The OSIRIS trial Phase II a, Janssen-Cilag has conducted investigating once daily OLYSIO (simeprevir) in combination with sofosbuvir in hepatitis C virus (HCV) genotype 4 infected patients, with and without liver cirrhosis, demonstrated treatment to be safe and generally well tolerated, with Sustained Virological Response (SVR12) rates of up to 100% in patients treated for 12 weeks regardless of fibrosis stage and treatment history.
Janssen-Cilag International announced the preliminary results from the Phase IIa OSIRIS trial, at the Liver Meeting, the Annual Meeting of the American Association for the Study of Liver Diseases (AASLD) in San Francisco.
Professor Waked, Professor of Medicine, National Liver Institute, Egypt and lead OSIRIS study investigator, shed some light on the trial:
“Genotype 4 is the most common HCV genotype within the Middle Eastern region and is especially prevalent in Egypt where 8%-10% of the population are infected with HCV, and almost all infections are due to genotype 4,” Waked said.
Waked said that studies such as the OSIRIS trial could aid our understanding of how best to treat genotype 4 infected patients.
As Janssen explained, the OSIRIS trial assessed genotype 4 infected patients (n=63) both treatment naïve and treatment experienced, with and without liver cirrhosis, who were treated with 150mg of simeprevir in combination with 400mg sofosbuvir once daily. According to the Johnson Johnson’s pharmaceutical company, patients without liver cirrhosis were randomized to receive either 8 or 12 weeks of treatment while patients with cirrhosis were assigned to receive 12 weeks of treatment.
Providing more details about the results, the company said that results demonstrated 100% SVR12 rates in patients (n=43) treated for 12 weeks, and 75% in patients (n=20) treated for 8 weeks. Out of the five patients who relapsed in the 8 week arm, all were non-responder to other therapies with IL28B non-CC genotype. The most common adverse events (≥10%) were increased lipase, pruritus, and headache. One patient reported treatment-emergent serious adverse events (pleural effusion and pulmonary hypertension;) neither considered to be related to simeprevir. There were no discontinuations due to adverse events.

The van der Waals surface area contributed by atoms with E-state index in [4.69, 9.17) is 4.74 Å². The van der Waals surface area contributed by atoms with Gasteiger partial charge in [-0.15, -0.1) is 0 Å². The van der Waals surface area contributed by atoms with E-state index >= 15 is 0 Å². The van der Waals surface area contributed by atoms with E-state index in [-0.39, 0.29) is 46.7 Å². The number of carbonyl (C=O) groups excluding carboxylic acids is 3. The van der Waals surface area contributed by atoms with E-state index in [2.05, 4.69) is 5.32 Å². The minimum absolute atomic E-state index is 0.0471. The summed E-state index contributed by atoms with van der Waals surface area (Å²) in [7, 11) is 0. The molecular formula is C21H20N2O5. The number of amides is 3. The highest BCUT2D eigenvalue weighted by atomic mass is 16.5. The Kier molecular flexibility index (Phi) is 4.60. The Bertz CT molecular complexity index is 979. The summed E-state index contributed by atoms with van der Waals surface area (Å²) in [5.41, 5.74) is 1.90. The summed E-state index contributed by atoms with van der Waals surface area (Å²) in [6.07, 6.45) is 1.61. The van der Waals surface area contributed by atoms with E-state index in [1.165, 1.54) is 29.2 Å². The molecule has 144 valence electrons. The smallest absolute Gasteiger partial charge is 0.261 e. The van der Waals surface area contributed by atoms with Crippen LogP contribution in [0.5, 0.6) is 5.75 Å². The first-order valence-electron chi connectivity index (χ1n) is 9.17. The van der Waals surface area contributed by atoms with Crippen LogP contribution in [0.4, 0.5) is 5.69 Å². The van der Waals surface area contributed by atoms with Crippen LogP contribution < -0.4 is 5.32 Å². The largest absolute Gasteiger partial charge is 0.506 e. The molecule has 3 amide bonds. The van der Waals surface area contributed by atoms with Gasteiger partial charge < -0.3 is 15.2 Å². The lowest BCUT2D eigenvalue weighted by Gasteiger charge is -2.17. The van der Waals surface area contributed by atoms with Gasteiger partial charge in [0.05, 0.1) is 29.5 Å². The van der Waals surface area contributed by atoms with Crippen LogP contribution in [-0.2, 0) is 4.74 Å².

Middle East and North Africa have some of the highest prevalence of HCV in the world.
Isabelle Lonjon-Domanec, European Therapeutic Area Leader Infectious Diseases, Janssen Pharmaceuticals, said:
“The results of the OSIRIS trial presented at the Liver Meeting show simeprevir in combination with sofosbuvir to be an effective interferon free treatment option for patients infected with genotype 4 HCV.”
She added that the Middle East and North Africa have some of the highest prevalence of HCV in the world and it’s important to find treatment options that are effective in the fight against HCV in these countries.
Janssen notes that HCV continues to be a major public health burden in Egypt, where an estimated 7.5 million people are living with the disease. Treatment of HCV is complex because of the unpredictable course of the infection and the heterogeneous population of patients it affects. Treatment efficacy is also highly dependent on the genotype of the virus, the company concludes.
“Janssen remains committed to investigating and providing effective treatment solutions for patients, particularly in the geographies where high unmet needs continue to demand attention,” it has been said in the company’s press release.